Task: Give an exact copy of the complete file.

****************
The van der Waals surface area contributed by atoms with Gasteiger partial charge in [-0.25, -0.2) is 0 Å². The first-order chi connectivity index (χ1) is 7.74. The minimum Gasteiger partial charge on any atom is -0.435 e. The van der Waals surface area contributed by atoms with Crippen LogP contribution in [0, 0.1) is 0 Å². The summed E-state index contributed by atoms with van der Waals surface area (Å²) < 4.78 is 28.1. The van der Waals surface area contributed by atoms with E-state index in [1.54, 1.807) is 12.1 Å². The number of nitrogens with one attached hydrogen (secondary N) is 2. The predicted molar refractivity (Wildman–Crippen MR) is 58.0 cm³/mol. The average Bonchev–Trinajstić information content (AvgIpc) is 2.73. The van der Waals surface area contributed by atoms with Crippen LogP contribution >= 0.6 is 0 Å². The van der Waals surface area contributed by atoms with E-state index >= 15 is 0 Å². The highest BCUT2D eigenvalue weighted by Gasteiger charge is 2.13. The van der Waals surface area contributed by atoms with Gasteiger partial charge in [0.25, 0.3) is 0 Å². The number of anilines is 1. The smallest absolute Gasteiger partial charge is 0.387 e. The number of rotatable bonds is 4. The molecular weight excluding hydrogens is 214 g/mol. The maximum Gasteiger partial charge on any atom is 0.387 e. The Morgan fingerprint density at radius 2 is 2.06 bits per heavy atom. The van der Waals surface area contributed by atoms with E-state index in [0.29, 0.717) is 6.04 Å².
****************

The van der Waals surface area contributed by atoms with Gasteiger partial charge in [-0.25, -0.2) is 0 Å². The first-order chi connectivity index (χ1) is 7.74. The minimum Gasteiger partial charge on any atom is -0.435 e. The van der Waals surface area contributed by atoms with Crippen LogP contribution in [0, 0.1) is 0 Å². The summed E-state index contributed by atoms with van der Waals surface area (Å²) < 4.78 is 28.1. The van der Waals surface area contributed by atoms with E-state index in [1.54, 1.807) is 12.1 Å². The number of nitrogens with one attached hydrogen (secondary N) is 2. The predicted molar refractivity (Wildman–Crippen MR) is 58.0 cm³/mol. The average Bonchev–Trinajstić information content (AvgIpc) is 2.73. The van der Waals surface area contributed by atoms with Crippen LogP contribution >= 0.6 is 0 Å². The van der Waals surface area contributed by atoms with E-state index >= 15 is 0 Å². The highest BCUT2D eigenvalue weighted by Gasteiger charge is 2.13. The van der Waals surface area contributed by atoms with Gasteiger partial charge in [0.25, 0.3) is 0 Å². The number of anilines is 1. The smallest absolute Gasteiger partial charge is 0.387 e. The number of rotatable bonds is 4. The molecular weight excluding hydrogens is 214 g/mol. The maximum Gasteiger partial charge on any atom is 0.387 e. The Morgan fingerprint density at radius 2 is 2.06 bits per heavy atom. The van der Waals surface area contributed by atoms with E-state index in [0.29, 0.717) is 6.04 Å².